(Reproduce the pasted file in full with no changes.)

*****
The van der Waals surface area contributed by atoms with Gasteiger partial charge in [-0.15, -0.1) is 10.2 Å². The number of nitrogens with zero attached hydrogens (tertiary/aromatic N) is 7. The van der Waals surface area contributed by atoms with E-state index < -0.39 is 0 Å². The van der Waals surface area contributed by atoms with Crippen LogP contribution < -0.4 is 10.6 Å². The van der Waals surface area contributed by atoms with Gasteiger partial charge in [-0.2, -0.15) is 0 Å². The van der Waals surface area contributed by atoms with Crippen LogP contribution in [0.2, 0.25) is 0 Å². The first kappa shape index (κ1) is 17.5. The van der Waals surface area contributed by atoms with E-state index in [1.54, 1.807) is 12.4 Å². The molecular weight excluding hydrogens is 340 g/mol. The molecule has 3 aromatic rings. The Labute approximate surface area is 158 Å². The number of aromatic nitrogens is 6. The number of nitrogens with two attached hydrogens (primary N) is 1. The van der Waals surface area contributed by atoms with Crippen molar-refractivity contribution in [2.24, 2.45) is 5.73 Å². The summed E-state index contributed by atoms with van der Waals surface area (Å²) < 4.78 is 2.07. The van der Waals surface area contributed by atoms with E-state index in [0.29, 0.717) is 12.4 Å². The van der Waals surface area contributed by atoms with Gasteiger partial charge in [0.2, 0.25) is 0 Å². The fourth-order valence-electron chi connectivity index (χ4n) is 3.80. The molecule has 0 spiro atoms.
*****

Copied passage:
The van der Waals surface area contributed by atoms with Gasteiger partial charge in [-0.15, -0.1) is 10.2 Å². The number of nitrogens with zero attached hydrogens (tertiary/aromatic N) is 7. The van der Waals surface area contributed by atoms with E-state index < -0.39 is 0 Å². The van der Waals surface area contributed by atoms with Crippen LogP contribution < -0.4 is 10.6 Å². The van der Waals surface area contributed by atoms with Gasteiger partial charge in [-0.2, -0.15) is 0 Å². The van der Waals surface area contributed by atoms with Crippen LogP contribution in [0.2, 0.25) is 0 Å². The first kappa shape index (κ1) is 17.5. The van der Waals surface area contributed by atoms with E-state index in [1.54, 1.807) is 12.4 Å². The molecular weight excluding hydrogens is 340 g/mol. The molecule has 3 aromatic rings. The Labute approximate surface area is 158 Å². The number of aromatic nitrogens is 6. The number of nitrogens with two attached hydrogens (primary N) is 1. The van der Waals surface area contributed by atoms with Crippen molar-refractivity contribution in [2.24, 2.45) is 5.73 Å². The summed E-state index contributed by atoms with van der Waals surface area (Å²) < 4.78 is 2.07. The van der Waals surface area contributed by atoms with E-state index in [0.29, 0.717) is 12.4 Å². The van der Waals surface area contributed by atoms with Gasteiger partial charge in [0.2, 0.25) is 0 Å². The fourth-order valence-electron chi connectivity index (χ4n) is 3.80. The molecule has 0 spiro atoms.